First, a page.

A Washington state judge on Tuesday
ruled that a referendum seeking to overturn a gay marriage law will
not include the phrase “redefine marriage,” the AP reported.
Attorney General Rob McKenna's original
language for the ballot title and summary of Referendum 74 was
challenged by both supporters and opponents of the amendment.
Judge Thomas McPhee's final ballot
description reads: “This bill would allow same-sex couples to
marry, preserve domestic partnerships only for seniors, and preserve
the right of clergy or religious organizations to refuse to perform,
recognize, or accommodate any marriage ceremony.”
Supporters of marriage equality opposed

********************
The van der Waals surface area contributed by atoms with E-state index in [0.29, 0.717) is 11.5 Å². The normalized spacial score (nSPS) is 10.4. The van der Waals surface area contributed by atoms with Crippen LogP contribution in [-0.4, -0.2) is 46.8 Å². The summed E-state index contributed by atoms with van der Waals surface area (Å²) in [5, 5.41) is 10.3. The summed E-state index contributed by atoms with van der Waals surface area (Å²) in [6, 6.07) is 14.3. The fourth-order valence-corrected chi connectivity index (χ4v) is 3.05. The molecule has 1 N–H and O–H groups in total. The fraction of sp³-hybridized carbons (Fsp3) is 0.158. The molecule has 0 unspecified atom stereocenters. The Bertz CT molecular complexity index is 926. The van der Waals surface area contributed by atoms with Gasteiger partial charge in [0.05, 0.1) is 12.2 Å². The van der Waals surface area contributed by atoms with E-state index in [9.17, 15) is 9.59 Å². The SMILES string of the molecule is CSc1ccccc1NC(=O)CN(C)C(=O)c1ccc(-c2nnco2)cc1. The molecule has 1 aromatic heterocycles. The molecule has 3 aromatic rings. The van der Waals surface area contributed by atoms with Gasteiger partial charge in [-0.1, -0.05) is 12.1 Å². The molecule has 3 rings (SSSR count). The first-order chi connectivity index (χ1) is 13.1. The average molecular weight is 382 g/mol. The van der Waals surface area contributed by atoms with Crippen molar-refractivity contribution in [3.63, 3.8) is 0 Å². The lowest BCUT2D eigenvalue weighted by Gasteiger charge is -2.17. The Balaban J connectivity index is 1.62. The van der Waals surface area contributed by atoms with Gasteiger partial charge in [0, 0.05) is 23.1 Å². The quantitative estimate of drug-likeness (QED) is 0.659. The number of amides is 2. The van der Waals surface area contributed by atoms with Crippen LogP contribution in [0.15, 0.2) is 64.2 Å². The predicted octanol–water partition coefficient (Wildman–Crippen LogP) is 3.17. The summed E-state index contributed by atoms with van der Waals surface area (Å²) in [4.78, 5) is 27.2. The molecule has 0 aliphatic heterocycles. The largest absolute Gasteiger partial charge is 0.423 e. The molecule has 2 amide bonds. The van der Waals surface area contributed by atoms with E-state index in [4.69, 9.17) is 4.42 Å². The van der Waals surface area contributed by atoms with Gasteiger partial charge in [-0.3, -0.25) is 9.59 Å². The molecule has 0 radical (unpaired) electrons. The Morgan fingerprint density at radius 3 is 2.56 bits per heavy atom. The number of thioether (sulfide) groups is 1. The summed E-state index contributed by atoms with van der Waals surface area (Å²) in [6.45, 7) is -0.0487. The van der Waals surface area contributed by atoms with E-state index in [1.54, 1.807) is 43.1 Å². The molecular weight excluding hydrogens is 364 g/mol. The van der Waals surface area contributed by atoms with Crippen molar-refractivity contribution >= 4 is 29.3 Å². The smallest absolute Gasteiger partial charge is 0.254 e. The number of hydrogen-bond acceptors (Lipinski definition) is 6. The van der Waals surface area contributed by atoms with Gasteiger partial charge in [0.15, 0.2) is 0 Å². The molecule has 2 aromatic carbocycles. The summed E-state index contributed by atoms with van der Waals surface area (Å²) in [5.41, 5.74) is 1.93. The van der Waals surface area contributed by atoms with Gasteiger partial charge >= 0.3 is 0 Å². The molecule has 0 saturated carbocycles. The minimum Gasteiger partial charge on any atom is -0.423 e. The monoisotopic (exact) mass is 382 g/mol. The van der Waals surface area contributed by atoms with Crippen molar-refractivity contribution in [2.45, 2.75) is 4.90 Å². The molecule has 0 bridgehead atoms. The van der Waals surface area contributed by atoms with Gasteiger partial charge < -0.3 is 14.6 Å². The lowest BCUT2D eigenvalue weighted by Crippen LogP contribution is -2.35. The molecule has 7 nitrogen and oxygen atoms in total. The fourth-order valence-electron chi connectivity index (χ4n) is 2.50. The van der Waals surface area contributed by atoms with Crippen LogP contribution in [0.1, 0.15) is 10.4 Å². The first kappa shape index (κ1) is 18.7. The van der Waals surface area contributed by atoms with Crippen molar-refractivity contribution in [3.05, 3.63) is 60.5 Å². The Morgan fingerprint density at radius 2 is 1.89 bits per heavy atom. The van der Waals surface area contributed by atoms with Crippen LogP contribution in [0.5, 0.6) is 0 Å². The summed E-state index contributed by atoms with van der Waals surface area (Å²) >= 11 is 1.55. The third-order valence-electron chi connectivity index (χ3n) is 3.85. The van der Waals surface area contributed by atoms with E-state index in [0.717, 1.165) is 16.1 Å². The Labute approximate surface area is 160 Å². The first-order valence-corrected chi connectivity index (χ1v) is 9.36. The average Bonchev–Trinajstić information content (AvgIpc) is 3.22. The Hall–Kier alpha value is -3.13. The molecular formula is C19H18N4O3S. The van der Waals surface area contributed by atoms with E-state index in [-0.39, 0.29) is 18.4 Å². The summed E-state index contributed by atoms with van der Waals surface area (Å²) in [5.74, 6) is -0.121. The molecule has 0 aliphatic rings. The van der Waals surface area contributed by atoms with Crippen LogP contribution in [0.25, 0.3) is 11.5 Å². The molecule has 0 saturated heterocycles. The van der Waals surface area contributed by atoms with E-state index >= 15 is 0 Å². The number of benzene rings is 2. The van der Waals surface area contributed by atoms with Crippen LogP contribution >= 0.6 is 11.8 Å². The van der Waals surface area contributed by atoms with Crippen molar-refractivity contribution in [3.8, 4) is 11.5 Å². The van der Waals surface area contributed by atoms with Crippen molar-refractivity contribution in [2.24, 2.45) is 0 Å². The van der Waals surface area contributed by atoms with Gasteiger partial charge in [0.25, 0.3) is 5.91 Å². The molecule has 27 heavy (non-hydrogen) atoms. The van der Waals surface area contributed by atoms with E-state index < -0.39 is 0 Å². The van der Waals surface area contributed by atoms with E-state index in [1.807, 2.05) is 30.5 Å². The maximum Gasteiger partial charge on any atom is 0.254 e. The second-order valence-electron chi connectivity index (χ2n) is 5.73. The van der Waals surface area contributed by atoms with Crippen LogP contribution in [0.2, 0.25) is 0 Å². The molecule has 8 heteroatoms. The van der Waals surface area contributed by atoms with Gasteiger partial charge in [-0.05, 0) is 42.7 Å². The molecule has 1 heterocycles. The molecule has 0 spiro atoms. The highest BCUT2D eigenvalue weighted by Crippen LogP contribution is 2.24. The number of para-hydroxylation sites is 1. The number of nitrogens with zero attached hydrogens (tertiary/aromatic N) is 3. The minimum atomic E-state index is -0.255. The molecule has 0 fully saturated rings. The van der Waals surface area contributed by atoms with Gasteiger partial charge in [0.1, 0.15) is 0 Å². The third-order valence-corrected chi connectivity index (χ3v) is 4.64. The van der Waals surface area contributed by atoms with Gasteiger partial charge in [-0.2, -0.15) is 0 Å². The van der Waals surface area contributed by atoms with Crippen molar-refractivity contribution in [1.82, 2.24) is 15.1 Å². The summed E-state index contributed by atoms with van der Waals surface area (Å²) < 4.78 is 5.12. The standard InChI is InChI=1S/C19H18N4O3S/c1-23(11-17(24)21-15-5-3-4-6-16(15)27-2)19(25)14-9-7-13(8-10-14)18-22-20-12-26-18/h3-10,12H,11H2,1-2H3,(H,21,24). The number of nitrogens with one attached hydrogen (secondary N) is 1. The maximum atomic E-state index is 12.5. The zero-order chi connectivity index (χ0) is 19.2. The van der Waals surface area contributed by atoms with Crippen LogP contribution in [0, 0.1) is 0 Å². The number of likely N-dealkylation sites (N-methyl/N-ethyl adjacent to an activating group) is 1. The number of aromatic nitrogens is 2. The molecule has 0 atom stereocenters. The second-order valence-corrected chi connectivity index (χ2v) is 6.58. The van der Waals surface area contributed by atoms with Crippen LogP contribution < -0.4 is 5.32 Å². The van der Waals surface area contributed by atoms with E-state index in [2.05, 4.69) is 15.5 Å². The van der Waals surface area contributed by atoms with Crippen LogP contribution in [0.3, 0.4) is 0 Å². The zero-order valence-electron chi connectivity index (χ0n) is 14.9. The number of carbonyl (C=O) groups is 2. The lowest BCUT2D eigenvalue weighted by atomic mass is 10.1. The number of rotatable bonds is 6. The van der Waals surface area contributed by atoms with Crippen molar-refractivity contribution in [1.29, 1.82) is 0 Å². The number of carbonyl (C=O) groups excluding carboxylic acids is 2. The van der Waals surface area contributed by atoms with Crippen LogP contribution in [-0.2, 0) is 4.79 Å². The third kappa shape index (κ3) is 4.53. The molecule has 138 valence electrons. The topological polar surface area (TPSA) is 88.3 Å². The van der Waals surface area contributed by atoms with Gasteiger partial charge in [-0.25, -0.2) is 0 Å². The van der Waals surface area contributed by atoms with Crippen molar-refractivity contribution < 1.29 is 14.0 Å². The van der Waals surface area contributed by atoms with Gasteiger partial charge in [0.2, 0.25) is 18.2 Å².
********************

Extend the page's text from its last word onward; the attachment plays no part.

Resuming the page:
McKenna's wording, which described the law as one that “would
redefine marriage to allow same-sex couples to marry.”
McKenna, a Republican, has publicly
stated that he is opposed to giving gay couples the right to marry.
Zach Silk, a spokesman for Washington
United for Marriage, claimed victory in an email to supporters,
saying the court had “provided a fair and accurate title for
McPhee's ruling cannot be appealed.
Washington's gay marriage law was
signed by Governor Chris Gregoire in February. Gay and lesbian
couples may wed in the state starting on June 7. That is, provided
opponents do not gather sufficient signatures to put Referendum 74 on
the ballot. In which case marriage equality would be put on hold
pending the outcome of a November election.